Great spring roll vendors seem to be harder to find in Chengdu than in other Sichuanese cities. I hope I run into her again.

Location: Cao Jia Inner Alley (曹家内巷)

Hong Xing

When Chengdu folks are asked about good places to get local food, Hong Xing is one of the most frequent recommendations. A taxi driver is just as likely to mention it as a well-heeled businessperson. I'd been in the Zijin Rd Hong Xing before and liked it a lot, and stopped in at the Yang Xi Xian location recently.

My favourite dish of the day, the iron plate eggplant (铁板茄子). Perfectly cooked eggplant in a tangy sauce. Some of the pieces had meat stuffing, but it wasn't heavy at all.



One of our cold dishes, the liang fen (凉粉). Nice classic local dish, though much different than the menu picture.


Donkey in aspic, a nice refreshing cold meat dish, even better after a dip in the dressing that came on the side.


 We had to try their dan dan noodles. Just ok.


Tea tree mushrooms were done up in a very typical local taste, but with shredded onions on top making the dish look like Beijing-style jing jiang rou si. Very clever.


Nicely done order of kong xin cai (空心菜)


They didn't have gong bao ji ding but we could order gong bao rou ding, which uses pork instead of chicken. I thought chicken would have been better.

Dining room.


The servers at Hong Xing all seem to be well managed and well trained, which really adds to the experience. Hong Xing is an occasion restaurant but is also an ideal place for those times when you just want to get together with people and eat well without breaking the bank.

Name in Chinese: 红杏



Address: 西延线蜀汉路289号一品天下美食街

Wednesday, June 1, 2011

Lei Garden 利苑

Expensive Cantonese food is all too easy to find in Chengdu. Really good Cantonese food presented in a beautiful setting is much rarer. Lei Garden is part of a respected Hong Kong based restaurant chain whose main branch has been graced with a Michelin star. The Chengdu branch is about a year old and we've stopped in for dim sum a couple of times.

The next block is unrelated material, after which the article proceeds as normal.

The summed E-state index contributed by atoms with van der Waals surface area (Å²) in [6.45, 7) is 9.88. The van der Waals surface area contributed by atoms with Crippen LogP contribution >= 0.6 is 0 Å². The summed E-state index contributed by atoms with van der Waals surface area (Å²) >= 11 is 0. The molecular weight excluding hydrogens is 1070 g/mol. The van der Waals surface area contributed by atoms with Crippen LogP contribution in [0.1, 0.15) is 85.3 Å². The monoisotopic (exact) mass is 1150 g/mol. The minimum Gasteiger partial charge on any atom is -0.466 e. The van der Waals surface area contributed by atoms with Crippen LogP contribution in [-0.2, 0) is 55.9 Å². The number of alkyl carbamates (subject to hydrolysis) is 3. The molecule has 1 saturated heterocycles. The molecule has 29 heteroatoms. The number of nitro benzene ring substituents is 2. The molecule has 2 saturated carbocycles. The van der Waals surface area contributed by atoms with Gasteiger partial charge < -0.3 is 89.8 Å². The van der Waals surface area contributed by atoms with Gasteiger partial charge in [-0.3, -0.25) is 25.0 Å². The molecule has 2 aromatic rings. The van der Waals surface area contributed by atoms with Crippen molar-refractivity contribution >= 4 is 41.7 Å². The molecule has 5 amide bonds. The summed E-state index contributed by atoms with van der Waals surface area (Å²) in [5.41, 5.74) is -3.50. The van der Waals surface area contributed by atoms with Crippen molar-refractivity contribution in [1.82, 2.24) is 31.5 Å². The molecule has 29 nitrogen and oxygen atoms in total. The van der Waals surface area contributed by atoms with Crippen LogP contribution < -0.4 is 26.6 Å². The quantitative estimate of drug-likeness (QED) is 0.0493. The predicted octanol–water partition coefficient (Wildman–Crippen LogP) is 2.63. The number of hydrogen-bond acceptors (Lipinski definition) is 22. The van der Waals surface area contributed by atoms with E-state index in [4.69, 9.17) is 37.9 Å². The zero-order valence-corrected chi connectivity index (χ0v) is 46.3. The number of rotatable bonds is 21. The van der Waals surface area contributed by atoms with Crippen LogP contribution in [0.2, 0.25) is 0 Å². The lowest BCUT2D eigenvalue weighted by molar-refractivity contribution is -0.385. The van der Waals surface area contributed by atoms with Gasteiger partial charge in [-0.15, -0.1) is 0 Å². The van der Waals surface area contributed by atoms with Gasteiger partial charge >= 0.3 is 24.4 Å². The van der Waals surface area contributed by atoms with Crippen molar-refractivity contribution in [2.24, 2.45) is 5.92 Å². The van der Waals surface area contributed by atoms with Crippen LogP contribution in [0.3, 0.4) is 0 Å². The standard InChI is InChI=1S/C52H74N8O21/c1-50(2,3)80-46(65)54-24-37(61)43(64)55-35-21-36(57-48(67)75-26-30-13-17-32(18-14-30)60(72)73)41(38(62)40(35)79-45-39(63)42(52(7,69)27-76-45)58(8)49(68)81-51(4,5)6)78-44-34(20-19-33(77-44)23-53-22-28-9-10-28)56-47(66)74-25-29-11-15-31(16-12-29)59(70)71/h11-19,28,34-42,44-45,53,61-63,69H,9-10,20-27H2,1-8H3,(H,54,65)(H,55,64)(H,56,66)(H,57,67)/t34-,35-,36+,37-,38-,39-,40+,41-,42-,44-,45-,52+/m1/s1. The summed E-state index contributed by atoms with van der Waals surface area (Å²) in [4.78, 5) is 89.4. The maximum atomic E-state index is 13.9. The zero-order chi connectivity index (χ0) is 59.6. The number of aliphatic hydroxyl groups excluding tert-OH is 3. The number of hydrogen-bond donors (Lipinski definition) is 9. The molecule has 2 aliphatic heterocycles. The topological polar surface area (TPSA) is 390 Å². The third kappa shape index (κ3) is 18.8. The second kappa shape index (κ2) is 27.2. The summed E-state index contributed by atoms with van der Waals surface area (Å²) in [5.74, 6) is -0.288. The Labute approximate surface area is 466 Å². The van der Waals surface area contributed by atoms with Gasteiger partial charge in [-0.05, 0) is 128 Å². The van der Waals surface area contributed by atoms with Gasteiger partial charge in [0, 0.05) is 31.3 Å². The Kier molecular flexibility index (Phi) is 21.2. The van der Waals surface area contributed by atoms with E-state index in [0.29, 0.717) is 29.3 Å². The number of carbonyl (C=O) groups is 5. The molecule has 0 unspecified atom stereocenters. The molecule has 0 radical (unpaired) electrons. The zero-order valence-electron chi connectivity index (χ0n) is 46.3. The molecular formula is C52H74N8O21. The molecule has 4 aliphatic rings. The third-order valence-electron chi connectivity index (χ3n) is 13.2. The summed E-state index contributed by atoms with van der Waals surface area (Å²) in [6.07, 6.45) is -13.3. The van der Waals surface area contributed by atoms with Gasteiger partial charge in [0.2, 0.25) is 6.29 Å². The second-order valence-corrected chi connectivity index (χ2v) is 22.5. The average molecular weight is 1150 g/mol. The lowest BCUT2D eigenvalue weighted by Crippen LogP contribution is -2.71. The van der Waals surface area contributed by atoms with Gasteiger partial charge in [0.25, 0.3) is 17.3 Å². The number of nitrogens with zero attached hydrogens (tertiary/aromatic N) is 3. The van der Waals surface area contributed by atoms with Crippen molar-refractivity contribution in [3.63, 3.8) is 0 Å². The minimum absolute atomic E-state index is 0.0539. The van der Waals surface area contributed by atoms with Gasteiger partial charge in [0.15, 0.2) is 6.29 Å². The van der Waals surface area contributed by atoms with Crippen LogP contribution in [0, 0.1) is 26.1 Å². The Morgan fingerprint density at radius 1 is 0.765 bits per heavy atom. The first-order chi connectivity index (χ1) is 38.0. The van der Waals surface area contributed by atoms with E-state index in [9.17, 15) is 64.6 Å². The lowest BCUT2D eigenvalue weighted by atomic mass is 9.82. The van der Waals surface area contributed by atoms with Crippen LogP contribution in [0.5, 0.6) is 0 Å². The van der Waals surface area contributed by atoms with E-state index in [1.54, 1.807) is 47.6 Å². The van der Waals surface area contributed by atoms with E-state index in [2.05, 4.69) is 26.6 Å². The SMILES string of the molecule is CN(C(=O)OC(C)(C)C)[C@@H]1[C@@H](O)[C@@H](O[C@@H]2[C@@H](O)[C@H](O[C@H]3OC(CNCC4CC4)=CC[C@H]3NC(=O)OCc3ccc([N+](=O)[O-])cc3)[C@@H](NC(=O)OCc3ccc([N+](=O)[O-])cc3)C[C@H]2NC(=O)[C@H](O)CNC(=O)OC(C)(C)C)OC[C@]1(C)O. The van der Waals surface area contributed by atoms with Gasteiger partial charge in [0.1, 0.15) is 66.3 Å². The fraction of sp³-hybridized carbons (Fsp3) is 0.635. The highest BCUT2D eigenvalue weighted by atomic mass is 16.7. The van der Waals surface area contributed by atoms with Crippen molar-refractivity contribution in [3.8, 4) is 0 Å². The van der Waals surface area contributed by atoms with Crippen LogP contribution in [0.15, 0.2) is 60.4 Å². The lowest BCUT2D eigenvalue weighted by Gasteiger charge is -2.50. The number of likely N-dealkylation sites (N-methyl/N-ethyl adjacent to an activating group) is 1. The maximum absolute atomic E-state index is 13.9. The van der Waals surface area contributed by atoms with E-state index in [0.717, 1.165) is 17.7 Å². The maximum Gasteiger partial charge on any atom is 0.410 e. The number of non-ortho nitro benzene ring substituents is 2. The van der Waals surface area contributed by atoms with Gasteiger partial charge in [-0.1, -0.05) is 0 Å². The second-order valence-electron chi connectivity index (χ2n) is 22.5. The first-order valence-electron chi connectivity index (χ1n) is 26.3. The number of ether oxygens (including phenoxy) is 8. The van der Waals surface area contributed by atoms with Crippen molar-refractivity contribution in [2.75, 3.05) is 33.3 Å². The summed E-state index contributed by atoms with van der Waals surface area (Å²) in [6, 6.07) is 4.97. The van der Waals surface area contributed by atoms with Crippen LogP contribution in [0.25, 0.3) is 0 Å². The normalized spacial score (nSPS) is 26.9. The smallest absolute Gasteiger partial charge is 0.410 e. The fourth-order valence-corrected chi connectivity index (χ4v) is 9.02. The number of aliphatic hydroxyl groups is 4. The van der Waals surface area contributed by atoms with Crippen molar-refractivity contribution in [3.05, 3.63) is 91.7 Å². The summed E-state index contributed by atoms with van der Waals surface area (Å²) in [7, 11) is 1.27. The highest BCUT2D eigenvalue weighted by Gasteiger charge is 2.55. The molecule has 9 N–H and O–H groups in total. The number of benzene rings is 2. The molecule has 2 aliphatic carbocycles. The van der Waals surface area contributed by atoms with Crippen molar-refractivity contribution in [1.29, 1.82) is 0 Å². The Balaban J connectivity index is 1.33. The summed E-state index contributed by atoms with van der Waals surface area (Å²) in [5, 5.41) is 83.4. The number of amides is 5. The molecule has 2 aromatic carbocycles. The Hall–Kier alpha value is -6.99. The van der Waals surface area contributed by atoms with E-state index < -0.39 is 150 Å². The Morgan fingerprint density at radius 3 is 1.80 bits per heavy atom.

The interior is elegant and non-smoking. There are a couple of tables outside for diners who want to smoke or enjoy the atmosphere. Each place setting has two sets of chopsticks - one for serving yourself and one for eating.

Chrysanthemum tea (菊花茶).



Crispy shredded taro spring rolls (芋丝脆春卷),  one of our favourite dishes:


Classic cha shao bao (叉烧包), light and white as a cloud with well-sauced pork inside:


Our main difficulty with Lei Garden is that with no English and traditional Chinese characters only on their dim sum menu, we had a tough time ordering. (The regular menu has English.) Even with the help of their servers, who know the menu well, we had some ordering missteps.  I tried to order turnip cake but ended up with a turnip pastry (银萝千层酥). Decent, but their turnip cake is better.


The server recommended we try the colorful coral roll - 五彩珊瑚卷. Nice creative dish with eye appeal, and a better treatment of seafood than we usually run into in Chengdu. The sauce was bottled French style salad dressing.


This lovely basket of classic shao mai (烧卖) made us forget for a moment all the terrible factory frozen dim sum that we've been subjected to in Chengdu.


Soup dumplings, (利苑小笼包), held together well and had rather gingery soup inside. Very good.


We sadly could not find any veg on the dim sum menu, so we ordered shrimp sauce lettuce from their regular menu. It was good, but cost more than three times our dim sum items.


Shrimp chang fen (鲜虾仁肠粉).  Good shrimp but the big chunks of celery inside were so crisp they seemed almost raw. It seemed more like a display of steam cooking skill than an attempt to make a good dish.


Water chestnut cake (马蹄糕), bigger chunks of chestnut than most versions. Nice but not really to our taste. We would order their deceptively light and rich custard bun (奶黄包) next time.


Ice cold, tart, and gorgeous 杨枝 甘路, a typical Hong Kong dessert with mango, tapioca, and pomelo. Lei Garden's version is deservedly famous. We ordered this off of the regular menu.



We didn't love every dish and there are certain dim sum that we prefer eating at other places. Prices are on the high side for dim sum in Chengdu, and ordering a couple of dishes off the regular menu nudged our bill well north of 100 yuan per person. However, even with their premium prices raising our expectations most of the dishes do not disappoint, and their servers are some of the best we've run into locally. Lei Garden has become one of our favourite places for occasions.

Address:
成都 兰桂芳